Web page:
#10- 34 In defense of representation


Steve Edwards // Two critiques of representation (against lamination)

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A little story has developed in the circles of the political and artistic avant-garde. It is more often spoken and heard than written and read, but it constitutes the background common sense for much thinking about politics today. This assumption suggests that the critique of representation and the critique of parliamentary representation (bourgeois democracy) are equivalent and coeval. In politics (the Occupy movement, for example) this entails the rejection of any representative or spokesperson, in favour of horizontal decision-making, whereas the rejection of bourgeois formal democracy for some contemporary artists and critics suggests the necessity of an exodus from the bourgeois art world of museums, galleries and all their trimmings. Involvement in this system is imagined to be undemocratic, since it entails working in hierarchical institutions, dependence on capital (whether state or private in form) and assuming to represent, or speak for, others. Autonomy in politics is equated with autonomy in art. Followed through, the alternative would be something like direct democracy in art: soviets of artists, workers and soldiers deputies, which would certainly not be a bad thing. However, the story rests on an imaginative process that laminates distinct critiques (practices and ideas). In order to think about this composite we need to begin by examining the constituent layers.

The first critique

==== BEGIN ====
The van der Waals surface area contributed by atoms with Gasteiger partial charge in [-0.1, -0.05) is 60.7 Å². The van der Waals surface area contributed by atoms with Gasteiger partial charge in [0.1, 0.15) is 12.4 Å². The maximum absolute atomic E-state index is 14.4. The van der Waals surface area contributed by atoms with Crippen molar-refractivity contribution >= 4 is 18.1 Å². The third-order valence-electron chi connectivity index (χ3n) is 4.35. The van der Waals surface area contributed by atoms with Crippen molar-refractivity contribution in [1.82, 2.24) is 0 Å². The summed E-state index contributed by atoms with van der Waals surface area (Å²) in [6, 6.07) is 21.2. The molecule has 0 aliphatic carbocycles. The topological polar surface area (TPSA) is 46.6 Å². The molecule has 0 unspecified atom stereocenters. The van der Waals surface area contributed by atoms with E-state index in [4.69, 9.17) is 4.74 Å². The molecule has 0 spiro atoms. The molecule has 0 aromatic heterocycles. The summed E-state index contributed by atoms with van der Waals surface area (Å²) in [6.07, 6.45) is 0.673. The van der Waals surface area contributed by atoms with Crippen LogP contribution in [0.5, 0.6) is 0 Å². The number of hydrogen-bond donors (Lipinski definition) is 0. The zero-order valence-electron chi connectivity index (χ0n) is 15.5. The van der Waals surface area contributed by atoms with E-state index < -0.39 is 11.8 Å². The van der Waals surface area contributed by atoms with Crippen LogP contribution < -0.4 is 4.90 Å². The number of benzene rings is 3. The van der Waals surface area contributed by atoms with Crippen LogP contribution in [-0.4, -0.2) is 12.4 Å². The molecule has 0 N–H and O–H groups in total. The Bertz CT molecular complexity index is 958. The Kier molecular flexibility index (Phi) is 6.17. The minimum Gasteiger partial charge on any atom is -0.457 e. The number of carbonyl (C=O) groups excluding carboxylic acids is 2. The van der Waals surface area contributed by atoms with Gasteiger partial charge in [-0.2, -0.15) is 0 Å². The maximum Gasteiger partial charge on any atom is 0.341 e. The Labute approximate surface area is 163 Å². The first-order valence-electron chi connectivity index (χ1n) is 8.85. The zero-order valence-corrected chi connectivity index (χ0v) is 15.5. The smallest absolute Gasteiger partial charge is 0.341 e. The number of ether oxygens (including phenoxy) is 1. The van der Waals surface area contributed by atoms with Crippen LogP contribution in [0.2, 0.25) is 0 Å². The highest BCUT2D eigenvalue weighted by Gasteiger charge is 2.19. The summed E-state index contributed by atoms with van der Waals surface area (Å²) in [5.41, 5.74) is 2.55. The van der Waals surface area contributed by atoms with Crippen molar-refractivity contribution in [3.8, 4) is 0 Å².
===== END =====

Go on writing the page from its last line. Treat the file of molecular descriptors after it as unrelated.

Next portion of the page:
The first critique counterposes direct democracy to parliamentary or representative democracy. Consideration of the state form aside, revolutionary socialists presuppose a basic criticism of parliamentary or representative democracy. [1] Liberal capitalism has bought for the citizens of most western states constitutional rights (formal equality of citizens, freedom of contract, equality before the law, freedom from arbitrary arrest, freedom of assembly and freedom of speech) and universal suffrage (one person one vote, secret ballot, payment of representatives, set terms of office and so forth). In this form of democracy, politicians ‘represent’ blocs of voters, and governments are formed from alliances of politicians in parties. The politicians are usually educated middle-class professionals (often lawyers) and businessmen who are closely connected to their class. Domenico Losurdo has argued liberalism, which constitutes the backbone of this system, is, in fact, a Herrenvolk democracy or a democracy of gentlemen. It is predicated on what he calls a ‘community of the free’, a select group — typically property-owning gentlemen — to whom democratic rights are believed to apply exclusively. [2] The democracy of these gentlemen is a democracy of property. The separation of public and private life is at the core of this politics, with property and economic activity reserved for the private sphere. The democratic gentlemen could be, and often were, slave owners, employers of factory children, domestic tyrants. But for liberalism, these are private matters, beyond the reach of the state. The gentlemen could espouse democracy and uphold slavery at the same time, because slaves were not thought to be part of the community. The same might apply to workers and women. Those outside this elite community had no rights or possessed strictly delimited rights. Capitalism can work perfectly well without democratic representation, but liberal democracy comes with exclusion clauses of its own.

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